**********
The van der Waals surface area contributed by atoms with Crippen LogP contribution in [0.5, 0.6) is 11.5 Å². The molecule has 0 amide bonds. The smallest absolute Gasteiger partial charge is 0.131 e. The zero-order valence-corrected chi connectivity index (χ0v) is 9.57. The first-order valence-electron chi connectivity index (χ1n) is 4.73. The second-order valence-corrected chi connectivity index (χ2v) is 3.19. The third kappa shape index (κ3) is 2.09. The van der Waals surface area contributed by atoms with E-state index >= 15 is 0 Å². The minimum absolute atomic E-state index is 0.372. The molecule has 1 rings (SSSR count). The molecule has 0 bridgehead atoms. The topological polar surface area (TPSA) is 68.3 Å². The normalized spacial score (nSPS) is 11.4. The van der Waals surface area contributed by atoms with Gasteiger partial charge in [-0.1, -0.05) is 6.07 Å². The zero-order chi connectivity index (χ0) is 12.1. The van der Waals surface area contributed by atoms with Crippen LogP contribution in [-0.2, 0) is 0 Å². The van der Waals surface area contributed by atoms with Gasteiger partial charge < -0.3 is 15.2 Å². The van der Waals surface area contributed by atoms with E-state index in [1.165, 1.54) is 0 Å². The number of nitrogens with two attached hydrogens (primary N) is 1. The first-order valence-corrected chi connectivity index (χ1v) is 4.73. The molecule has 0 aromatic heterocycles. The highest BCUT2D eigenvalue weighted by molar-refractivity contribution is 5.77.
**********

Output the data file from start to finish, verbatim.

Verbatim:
The van der Waals surface area contributed by atoms with Crippen LogP contribution in [0.5, 0.6) is 11.5 Å². The molecule has 0 amide bonds. The smallest absolute Gasteiger partial charge is 0.131 e. The zero-order valence-corrected chi connectivity index (χ0v) is 9.57. The first-order valence-electron chi connectivity index (χ1n) is 4.73. The second-order valence-corrected chi connectivity index (χ2v) is 3.19. The third kappa shape index (κ3) is 2.09. The van der Waals surface area contributed by atoms with E-state index >= 15 is 0 Å². The minimum absolute atomic E-state index is 0.372. The molecule has 1 rings (SSSR count). The molecule has 0 bridgehead atoms. The topological polar surface area (TPSA) is 68.3 Å². The normalized spacial score (nSPS) is 11.4. The van der Waals surface area contributed by atoms with Gasteiger partial charge in [-0.1, -0.05) is 6.07 Å². The zero-order chi connectivity index (χ0) is 12.1. The van der Waals surface area contributed by atoms with Crippen LogP contribution in [-0.2, 0) is 0 Å². The van der Waals surface area contributed by atoms with Gasteiger partial charge < -0.3 is 15.2 Å². The van der Waals surface area contributed by atoms with E-state index in [1.165, 1.54) is 0 Å². The number of nitrogens with two attached hydrogens (primary N) is 1. The first-order valence-corrected chi connectivity index (χ1v) is 4.73. The molecule has 0 aromatic heterocycles. The highest BCUT2D eigenvalue weighted by molar-refractivity contribution is 5.77.